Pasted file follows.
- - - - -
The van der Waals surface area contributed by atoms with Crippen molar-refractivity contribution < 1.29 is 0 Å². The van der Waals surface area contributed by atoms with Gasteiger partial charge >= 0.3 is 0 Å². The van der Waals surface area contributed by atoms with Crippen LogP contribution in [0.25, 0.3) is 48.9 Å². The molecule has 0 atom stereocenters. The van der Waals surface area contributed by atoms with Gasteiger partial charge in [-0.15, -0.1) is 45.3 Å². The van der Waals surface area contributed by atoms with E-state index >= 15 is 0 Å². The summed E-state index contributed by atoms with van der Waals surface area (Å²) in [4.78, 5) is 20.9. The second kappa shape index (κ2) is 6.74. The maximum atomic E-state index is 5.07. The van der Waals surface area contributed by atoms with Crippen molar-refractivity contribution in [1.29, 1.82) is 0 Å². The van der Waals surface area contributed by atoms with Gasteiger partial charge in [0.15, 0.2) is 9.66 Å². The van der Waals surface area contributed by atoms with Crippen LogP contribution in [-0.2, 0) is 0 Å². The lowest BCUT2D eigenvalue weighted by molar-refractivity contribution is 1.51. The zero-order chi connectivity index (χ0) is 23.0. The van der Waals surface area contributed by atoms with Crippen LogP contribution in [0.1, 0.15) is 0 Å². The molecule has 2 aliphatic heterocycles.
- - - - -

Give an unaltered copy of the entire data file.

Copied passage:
The van der Waals surface area contributed by atoms with Crippen molar-refractivity contribution < 1.29 is 0 Å². The van der Waals surface area contributed by atoms with Gasteiger partial charge >= 0.3 is 0 Å². The van der Waals surface area contributed by atoms with Crippen LogP contribution in [0.25, 0.3) is 48.9 Å². The molecule has 0 atom stereocenters. The van der Waals surface area contributed by atoms with Gasteiger partial charge in [-0.15, -0.1) is 45.3 Å². The van der Waals surface area contributed by atoms with E-state index >= 15 is 0 Å². The summed E-state index contributed by atoms with van der Waals surface area (Å²) in [4.78, 5) is 20.9. The second kappa shape index (κ2) is 6.74. The maximum atomic E-state index is 5.07. The van der Waals surface area contributed by atoms with Crippen molar-refractivity contribution in [1.29, 1.82) is 0 Å². The van der Waals surface area contributed by atoms with Gasteiger partial charge in [0.15, 0.2) is 9.66 Å². The van der Waals surface area contributed by atoms with Crippen LogP contribution in [-0.2, 0) is 0 Å². The lowest BCUT2D eigenvalue weighted by molar-refractivity contribution is 1.51. The zero-order chi connectivity index (χ0) is 23.0. The van der Waals surface area contributed by atoms with Crippen LogP contribution in [0.1, 0.15) is 0 Å². The molecule has 2 aliphatic heterocycles.